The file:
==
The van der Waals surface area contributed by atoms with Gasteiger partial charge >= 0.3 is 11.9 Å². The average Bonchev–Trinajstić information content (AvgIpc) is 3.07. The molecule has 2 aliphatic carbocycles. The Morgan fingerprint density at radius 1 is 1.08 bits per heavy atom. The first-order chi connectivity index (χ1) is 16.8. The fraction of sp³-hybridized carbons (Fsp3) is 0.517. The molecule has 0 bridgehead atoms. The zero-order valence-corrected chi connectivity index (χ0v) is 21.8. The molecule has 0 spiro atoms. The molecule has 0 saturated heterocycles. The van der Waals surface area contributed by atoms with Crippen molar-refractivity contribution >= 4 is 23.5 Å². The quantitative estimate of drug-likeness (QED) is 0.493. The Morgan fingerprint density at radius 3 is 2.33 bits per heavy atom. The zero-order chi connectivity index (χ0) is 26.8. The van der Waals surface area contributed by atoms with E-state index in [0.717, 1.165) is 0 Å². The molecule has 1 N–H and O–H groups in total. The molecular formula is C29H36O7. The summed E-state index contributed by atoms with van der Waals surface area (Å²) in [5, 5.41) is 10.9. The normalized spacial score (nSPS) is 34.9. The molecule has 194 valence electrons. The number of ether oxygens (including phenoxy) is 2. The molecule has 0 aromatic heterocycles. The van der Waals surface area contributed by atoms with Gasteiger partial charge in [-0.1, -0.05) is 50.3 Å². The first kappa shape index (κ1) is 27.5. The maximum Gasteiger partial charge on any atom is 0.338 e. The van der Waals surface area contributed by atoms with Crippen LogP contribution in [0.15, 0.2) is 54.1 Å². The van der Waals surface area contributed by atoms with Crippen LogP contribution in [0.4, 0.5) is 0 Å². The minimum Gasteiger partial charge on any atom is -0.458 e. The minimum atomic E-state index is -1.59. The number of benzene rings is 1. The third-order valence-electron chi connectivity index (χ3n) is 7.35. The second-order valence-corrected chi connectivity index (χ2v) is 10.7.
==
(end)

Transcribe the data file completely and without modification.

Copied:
The van der Waals surface area contributed by atoms with Gasteiger partial charge >= 0.3 is 11.9 Å². The average Bonchev–Trinajstić information content (AvgIpc) is 3.07. The molecule has 2 aliphatic carbocycles. The Morgan fingerprint density at radius 1 is 1.08 bits per heavy atom. The first-order chi connectivity index (χ1) is 16.8. The fraction of sp³-hybridized carbons (Fsp3) is 0.517. The molecule has 0 bridgehead atoms. The zero-order valence-corrected chi connectivity index (χ0v) is 21.8. The molecule has 0 spiro atoms. The molecule has 0 saturated heterocycles. The van der Waals surface area contributed by atoms with Crippen molar-refractivity contribution >= 4 is 23.5 Å². The quantitative estimate of drug-likeness (QED) is 0.493. The Morgan fingerprint density at radius 3 is 2.33 bits per heavy atom. The zero-order chi connectivity index (χ0) is 26.8. The van der Waals surface area contributed by atoms with E-state index in [0.717, 1.165) is 0 Å². The molecule has 1 N–H and O–H groups in total. The molecular formula is C29H36O7. The summed E-state index contributed by atoms with van der Waals surface area (Å²) in [5, 5.41) is 10.9. The normalized spacial score (nSPS) is 34.9. The molecule has 194 valence electrons. The number of ether oxygens (including phenoxy) is 2. The molecule has 0 aromatic heterocycles. The van der Waals surface area contributed by atoms with Gasteiger partial charge in [-0.1, -0.05) is 50.3 Å². The first kappa shape index (κ1) is 27.5. The maximum Gasteiger partial charge on any atom is 0.338 e. The van der Waals surface area contributed by atoms with Crippen LogP contribution in [0.15, 0.2) is 54.1 Å². The van der Waals surface area contributed by atoms with Crippen LogP contribution in [0.4, 0.5) is 0 Å². The minimum Gasteiger partial charge on any atom is -0.458 e. The minimum atomic E-state index is -1.59. The number of benzene rings is 1. The third-order valence-electron chi connectivity index (χ3n) is 7.35. The second-order valence-corrected chi connectivity index (χ2v) is 10.7.